Figure 5Microtubule function of DIAPH3 regulates ciliogenesis and cilia length. A–C, disruption of microtubule but not actin functions of DIAPH3 negatively impacts ciliogenesis and cilia length. hTERT-RPE1 cells were transfected with siCtr or siDIAPH3, and cells were rescued using wild-type constructs of GFP-DIAPH3WT (wildtype), GFP-DIAPH3ACT (mutation preventing actin polymerization), GFP-DIAPH3MT (mutation preventing microtubule stabilization), GFP-CETN1-DIAPH3, or GFP-CETN1. A, western blots of samples were blotted for human-specific anti-DIAPH3, GFP, and GAPDH. Quantifications for (B) ciliation and (C) cilia length were conducted. D, reduction of IFT20, Rab11, and IFT88 levels at the cilia following DIAPH3 depletion cannot be rescued by DIAPH3MT. Cells were starved for 24 h, fixed, and stained for acetylated tubulin, GFP, and IFT20 or Rab11 or IFT88. For panels C and D, box and whisker plots (as defined in C) are shown. Error bars represent ± SD of three independent experiments; n = 50 each, ∗p < 0.05, ∗∗p < 0.01, ∗∗∗p < 0.005, ∗∗∗∗p < 0.001. Two-tailed t-test analysis was done to compare siCtr control with all samples or to compare siDIAPH3 with all samples. For panel C, one-way ANOVA statistical testing was also conducted on the all samples excluding the siCtr (p = 0.0001) or including siCtr (p = 0.000004) indicating that a significant difference was detected among populations.

      Discussion

      Recently, we showed that DIAPH1, member of DIAPH formin group, regulates ciliogenesis and cilia maintenance in an actin polymerization and microtubule stability-dependent manner (
      • Palander O.
      • Trimble W.S.
      DIAPH1 regulates ciliogenesis and trafficking in primary cilia.
      ). Given the similarity between DIAPHs 1, 2, and 3, and since mutations of DIAPH2 and DIAPH3 in humans give phenotypes commonly seen in ciliopathies, we reasoned that DIAPH2 and DIAPH3 proteins may also play roles in ciliogenesis and cilia maintenance. Our data indicate that, like DIAPH1, DIAPH2 and DIAPH3 localize at the base of the cilia. Moreover, they appear to regulate cilia maintenance by mediating trafficking of post-Golgi and recycling endosomal vesicles, which have previously been shown to be important in ciliogenesis and maintenance (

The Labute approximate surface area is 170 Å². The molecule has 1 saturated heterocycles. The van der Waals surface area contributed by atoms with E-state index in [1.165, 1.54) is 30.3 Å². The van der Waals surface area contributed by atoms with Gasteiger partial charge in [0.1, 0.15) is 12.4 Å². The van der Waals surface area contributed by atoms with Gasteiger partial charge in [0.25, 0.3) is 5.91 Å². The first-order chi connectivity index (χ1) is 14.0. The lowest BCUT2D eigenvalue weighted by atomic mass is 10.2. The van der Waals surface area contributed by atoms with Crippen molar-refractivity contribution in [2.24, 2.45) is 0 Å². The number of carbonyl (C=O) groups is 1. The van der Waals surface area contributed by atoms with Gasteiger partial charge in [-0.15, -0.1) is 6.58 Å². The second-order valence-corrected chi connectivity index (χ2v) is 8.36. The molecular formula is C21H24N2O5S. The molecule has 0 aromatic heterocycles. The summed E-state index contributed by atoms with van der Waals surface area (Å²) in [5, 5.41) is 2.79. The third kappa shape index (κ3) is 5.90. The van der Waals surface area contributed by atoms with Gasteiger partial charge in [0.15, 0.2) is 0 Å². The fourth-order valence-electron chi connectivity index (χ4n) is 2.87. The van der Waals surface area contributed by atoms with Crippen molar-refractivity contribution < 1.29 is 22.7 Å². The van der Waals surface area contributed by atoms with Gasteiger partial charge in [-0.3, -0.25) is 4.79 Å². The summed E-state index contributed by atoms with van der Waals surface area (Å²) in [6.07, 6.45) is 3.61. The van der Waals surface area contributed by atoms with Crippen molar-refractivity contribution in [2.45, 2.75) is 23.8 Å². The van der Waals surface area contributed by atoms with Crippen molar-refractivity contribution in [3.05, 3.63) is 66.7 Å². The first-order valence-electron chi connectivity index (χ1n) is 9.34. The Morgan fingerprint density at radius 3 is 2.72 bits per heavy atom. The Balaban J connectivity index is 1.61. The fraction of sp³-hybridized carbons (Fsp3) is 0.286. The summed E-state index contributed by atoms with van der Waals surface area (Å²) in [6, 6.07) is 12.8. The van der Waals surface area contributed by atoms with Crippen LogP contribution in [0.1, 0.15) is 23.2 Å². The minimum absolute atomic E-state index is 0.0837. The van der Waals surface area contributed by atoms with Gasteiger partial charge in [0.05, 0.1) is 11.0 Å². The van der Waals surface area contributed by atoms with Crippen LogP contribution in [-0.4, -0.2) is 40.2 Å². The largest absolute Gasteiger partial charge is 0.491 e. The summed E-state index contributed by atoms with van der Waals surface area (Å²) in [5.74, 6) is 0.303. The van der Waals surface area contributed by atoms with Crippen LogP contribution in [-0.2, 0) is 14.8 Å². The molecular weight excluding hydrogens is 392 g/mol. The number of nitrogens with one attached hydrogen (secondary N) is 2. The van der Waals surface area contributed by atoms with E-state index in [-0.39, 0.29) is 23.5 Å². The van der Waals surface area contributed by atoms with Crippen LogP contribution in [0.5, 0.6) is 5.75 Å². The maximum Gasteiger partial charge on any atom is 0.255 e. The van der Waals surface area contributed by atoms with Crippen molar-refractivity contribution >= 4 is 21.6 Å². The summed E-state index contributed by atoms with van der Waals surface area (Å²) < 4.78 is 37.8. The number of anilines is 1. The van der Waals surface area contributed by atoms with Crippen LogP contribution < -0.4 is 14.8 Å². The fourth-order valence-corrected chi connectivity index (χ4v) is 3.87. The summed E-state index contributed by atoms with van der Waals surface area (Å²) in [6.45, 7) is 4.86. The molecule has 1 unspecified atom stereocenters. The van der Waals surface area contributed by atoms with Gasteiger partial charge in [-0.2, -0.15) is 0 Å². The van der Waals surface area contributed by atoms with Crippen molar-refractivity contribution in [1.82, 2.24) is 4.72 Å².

• Pedersen L.B.
      • Mogensen J.B.
      • Christensen S.T.
      Endocytic control of cellular signaling at the primary cilium.
      ).
      Previous work showed that the formins DAAM1 and INF1 were also linked to motile and primary cilia respectively (
      • Yasunaga T.
      • Hoff S.
      • Schell C.
      • Helmstadter M.
      • Kretz O.
      • Kuechlin S.
      • Yakulov T.A.
      • Engel C.
      • Muller B.
      • Bensch R.
      • Ronneberger O.
      • Huber T.B.
      • Lienkamp S.S.
      • Walz G.
      The polarity protein Inturned links NPHP4 to Daam1 to control the subapical actin network in multiciliated cells.
      ,
      • Copeland S.J.
      • McRae A.
      • Guarguaglini G.
      • Trinkle-Mulcahy L.
      • Copeland J.W.
      Actin-dependent regulation of cilia length by the inverted formin FHDC1.
      ). As well, the microtubule end binding protein EB family that regulates microtubule stability in conjunction with DIAPH proteins has been implicated in ciliogenesis and localized to the base of cilia (
      • Schroder J.M.
      • Schneider L.
      • Christensen S.T.
      • Pedersen L.B.
      EB1 is required for primary cilia assembly in fibroblasts.
      ,
      • Schroder J.M.
      • Larsen J.
      • Komarova Y.
      • Akhmanova A.
      • Thorsteinsson R.I.
      • Grigoriev I.
      • Manguso R.
      • Christensen S.T.
      • Pedersen S.F.
      • Geimer S.
      • Pedersen L.B.
      EB1 and EB3 promote cilia biogenesis by several centrosome-related mechanisms.
      ). EB proteins play roles in microtubule minus-end anchoring at the basal body and in turn facilitate vesicular trafficking to the base of cilia (
      • Schroder J.M.
      • Larsen J.
      • Komarova Y.
      • Akhmanova A.
      • Thorsteinsson R.I.
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      ). The involvement of DIAPH2 and DIAPH3 in trafficking vesicles to the ciliary base was shown by decreases in the accumulation of IFT20 and Rab11 levels in cilia following their depletion and complementary increases in their accumulation when DIAPHs were targeted to the base of cilia with CETN1 or PACT targeting sequences. Therefore, we speculate that DIAPH2 and DIAPH3 contribute to microtubule minus-end anchoring or microtubule growth, creating tracks for vesicle trafficking to the basal body. Indeed, targeting of DIAPH3 to the basal body increased the accumulation of microtubules at cilia. Furthermore, expression of a mutant DIAPH3 defective for microtubule stabilization decreased the level of IFT20 and Rab11 at the base of cilia when compared with the wildtype DIAPH3, indicating the importance of DIAPH3’s function in stabilizing the microtubule network for vesicle traffic to cilia. Further studies will be needed to define the mechanisms by which DIAPH3 recruits vesicles to base of cilia and how this might play role in cilia growth.